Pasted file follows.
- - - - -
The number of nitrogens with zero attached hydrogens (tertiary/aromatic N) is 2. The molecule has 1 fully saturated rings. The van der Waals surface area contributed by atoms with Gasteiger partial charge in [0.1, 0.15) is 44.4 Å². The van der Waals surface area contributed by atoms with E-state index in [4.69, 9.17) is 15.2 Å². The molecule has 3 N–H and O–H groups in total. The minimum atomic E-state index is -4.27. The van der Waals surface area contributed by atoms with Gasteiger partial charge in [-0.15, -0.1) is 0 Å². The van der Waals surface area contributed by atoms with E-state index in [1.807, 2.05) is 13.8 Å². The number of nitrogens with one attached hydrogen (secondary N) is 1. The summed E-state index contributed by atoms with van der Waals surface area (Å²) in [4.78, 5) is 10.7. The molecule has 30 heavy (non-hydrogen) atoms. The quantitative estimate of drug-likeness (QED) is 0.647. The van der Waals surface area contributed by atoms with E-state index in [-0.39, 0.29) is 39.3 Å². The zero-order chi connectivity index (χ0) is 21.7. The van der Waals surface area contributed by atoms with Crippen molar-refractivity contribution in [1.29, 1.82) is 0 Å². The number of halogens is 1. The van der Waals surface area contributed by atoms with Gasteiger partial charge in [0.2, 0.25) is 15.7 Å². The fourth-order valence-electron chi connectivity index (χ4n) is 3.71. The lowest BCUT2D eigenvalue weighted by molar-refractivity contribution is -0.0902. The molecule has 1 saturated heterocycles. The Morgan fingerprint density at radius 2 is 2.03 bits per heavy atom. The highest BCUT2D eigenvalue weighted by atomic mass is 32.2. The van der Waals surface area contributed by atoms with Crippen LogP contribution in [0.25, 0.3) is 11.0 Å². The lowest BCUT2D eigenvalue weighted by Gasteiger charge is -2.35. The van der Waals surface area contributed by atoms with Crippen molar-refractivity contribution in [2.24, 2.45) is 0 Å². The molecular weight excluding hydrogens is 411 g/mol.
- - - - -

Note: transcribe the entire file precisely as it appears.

The number of nitrogens with zero attached hydrogens (tertiary/aromatic N) is 2. The molecule has 1 fully saturated rings. The van der Waals surface area contributed by atoms with Gasteiger partial charge in [0.1, 0.15) is 44.4 Å². The van der Waals surface area contributed by atoms with E-state index in [4.69, 9.17) is 15.2 Å². The molecule has 3 N–H and O–H groups in total. The minimum atomic E-state index is -4.27. The van der Waals surface area contributed by atoms with Gasteiger partial charge in [-0.15, -0.1) is 0 Å². The van der Waals surface area contributed by atoms with E-state index in [1.807, 2.05) is 13.8 Å². The number of nitrogens with one attached hydrogen (secondary N) is 1. The summed E-state index contributed by atoms with van der Waals surface area (Å²) in [4.78, 5) is 10.7. The molecule has 30 heavy (non-hydrogen) atoms. The quantitative estimate of drug-likeness (QED) is 0.647. The van der Waals surface area contributed by atoms with E-state index in [-0.39, 0.29) is 39.3 Å². The zero-order chi connectivity index (χ0) is 21.7. The van der Waals surface area contributed by atoms with Crippen molar-refractivity contribution in [1.29, 1.82) is 0 Å². The number of halogens is 1. The van der Waals surface area contributed by atoms with Gasteiger partial charge in [0.2, 0.25) is 15.7 Å². The fourth-order valence-electron chi connectivity index (χ4n) is 3.71. The lowest BCUT2D eigenvalue weighted by molar-refractivity contribution is -0.0902. The molecule has 1 saturated heterocycles. The Morgan fingerprint density at radius 2 is 2.03 bits per heavy atom. The highest BCUT2D eigenvalue weighted by atomic mass is 32.2. The van der Waals surface area contributed by atoms with Crippen LogP contribution in [0.25, 0.3) is 11.0 Å². The lowest BCUT2D eigenvalue weighted by Gasteiger charge is -2.35. The van der Waals surface area contributed by atoms with Crippen molar-refractivity contribution in [2.24, 2.45) is 0 Å². The molecular weight excluding hydrogens is 411 g/mol.